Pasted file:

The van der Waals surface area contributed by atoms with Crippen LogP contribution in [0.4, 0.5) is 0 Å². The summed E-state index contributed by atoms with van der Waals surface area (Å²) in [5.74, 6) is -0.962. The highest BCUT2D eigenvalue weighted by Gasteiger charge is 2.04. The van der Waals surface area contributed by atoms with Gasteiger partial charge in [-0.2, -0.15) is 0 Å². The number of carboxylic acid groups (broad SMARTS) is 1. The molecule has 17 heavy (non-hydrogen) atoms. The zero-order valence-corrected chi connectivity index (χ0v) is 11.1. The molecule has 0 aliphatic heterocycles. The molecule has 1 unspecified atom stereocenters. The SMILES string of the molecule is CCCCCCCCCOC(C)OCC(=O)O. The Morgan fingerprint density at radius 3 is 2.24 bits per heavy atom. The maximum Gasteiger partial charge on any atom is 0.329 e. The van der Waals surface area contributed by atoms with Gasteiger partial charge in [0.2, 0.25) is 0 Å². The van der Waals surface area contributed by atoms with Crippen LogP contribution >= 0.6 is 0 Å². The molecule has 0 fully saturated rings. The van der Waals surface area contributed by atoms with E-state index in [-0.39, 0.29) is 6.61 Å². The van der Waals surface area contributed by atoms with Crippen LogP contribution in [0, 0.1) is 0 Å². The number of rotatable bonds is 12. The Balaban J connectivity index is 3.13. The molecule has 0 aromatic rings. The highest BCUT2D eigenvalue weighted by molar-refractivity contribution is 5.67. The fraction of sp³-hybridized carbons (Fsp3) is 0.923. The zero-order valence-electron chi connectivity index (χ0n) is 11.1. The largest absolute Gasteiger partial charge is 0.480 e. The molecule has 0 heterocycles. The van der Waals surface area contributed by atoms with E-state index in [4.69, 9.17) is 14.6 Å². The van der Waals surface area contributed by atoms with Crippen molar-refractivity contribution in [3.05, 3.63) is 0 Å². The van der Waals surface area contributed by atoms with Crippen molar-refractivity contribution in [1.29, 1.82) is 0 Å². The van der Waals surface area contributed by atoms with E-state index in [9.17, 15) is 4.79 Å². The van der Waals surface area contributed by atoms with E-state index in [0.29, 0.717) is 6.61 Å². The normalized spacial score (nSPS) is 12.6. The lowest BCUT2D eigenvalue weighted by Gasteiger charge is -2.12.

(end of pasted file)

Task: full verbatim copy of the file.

The van der Waals surface area contributed by atoms with Crippen LogP contribution in [0.4, 0.5) is 0 Å². The summed E-state index contributed by atoms with van der Waals surface area (Å²) in [5.74, 6) is -0.962. The highest BCUT2D eigenvalue weighted by Gasteiger charge is 2.04. The van der Waals surface area contributed by atoms with Gasteiger partial charge in [-0.2, -0.15) is 0 Å². The number of carboxylic acid groups (broad SMARTS) is 1. The molecule has 17 heavy (non-hydrogen) atoms. The zero-order valence-corrected chi connectivity index (χ0v) is 11.1. The molecule has 0 aliphatic heterocycles. The molecule has 1 unspecified atom stereocenters. The SMILES string of the molecule is CCCCCCCCCOC(C)OCC(=O)O. The Morgan fingerprint density at radius 3 is 2.24 bits per heavy atom. The maximum Gasteiger partial charge on any atom is 0.329 e. The van der Waals surface area contributed by atoms with Gasteiger partial charge in [0.2, 0.25) is 0 Å². The van der Waals surface area contributed by atoms with Crippen LogP contribution >= 0.6 is 0 Å². The molecule has 0 fully saturated rings. The van der Waals surface area contributed by atoms with E-state index in [-0.39, 0.29) is 6.61 Å². The van der Waals surface area contributed by atoms with Crippen LogP contribution in [0, 0.1) is 0 Å². The number of rotatable bonds is 12. The Balaban J connectivity index is 3.13. The molecule has 0 aromatic rings. The highest BCUT2D eigenvalue weighted by molar-refractivity contribution is 5.67. The fraction of sp³-hybridized carbons (Fsp3) is 0.923. The zero-order valence-electron chi connectivity index (χ0n) is 11.1. The largest absolute Gasteiger partial charge is 0.480 e. The molecule has 0 heterocycles. The van der Waals surface area contributed by atoms with E-state index in [4.69, 9.17) is 14.6 Å². The van der Waals surface area contributed by atoms with Crippen molar-refractivity contribution in [3.05, 3.63) is 0 Å². The van der Waals surface area contributed by atoms with Crippen molar-refractivity contribution in [1.29, 1.82) is 0 Å². The van der Waals surface area contributed by atoms with E-state index in [9.17, 15) is 4.79 Å². The van der Waals surface area contributed by atoms with E-state index in [0.29, 0.717) is 6.61 Å². The normalized spacial score (nSPS) is 12.6. The lowest BCUT2D eigenvalue weighted by Gasteiger charge is -2.12.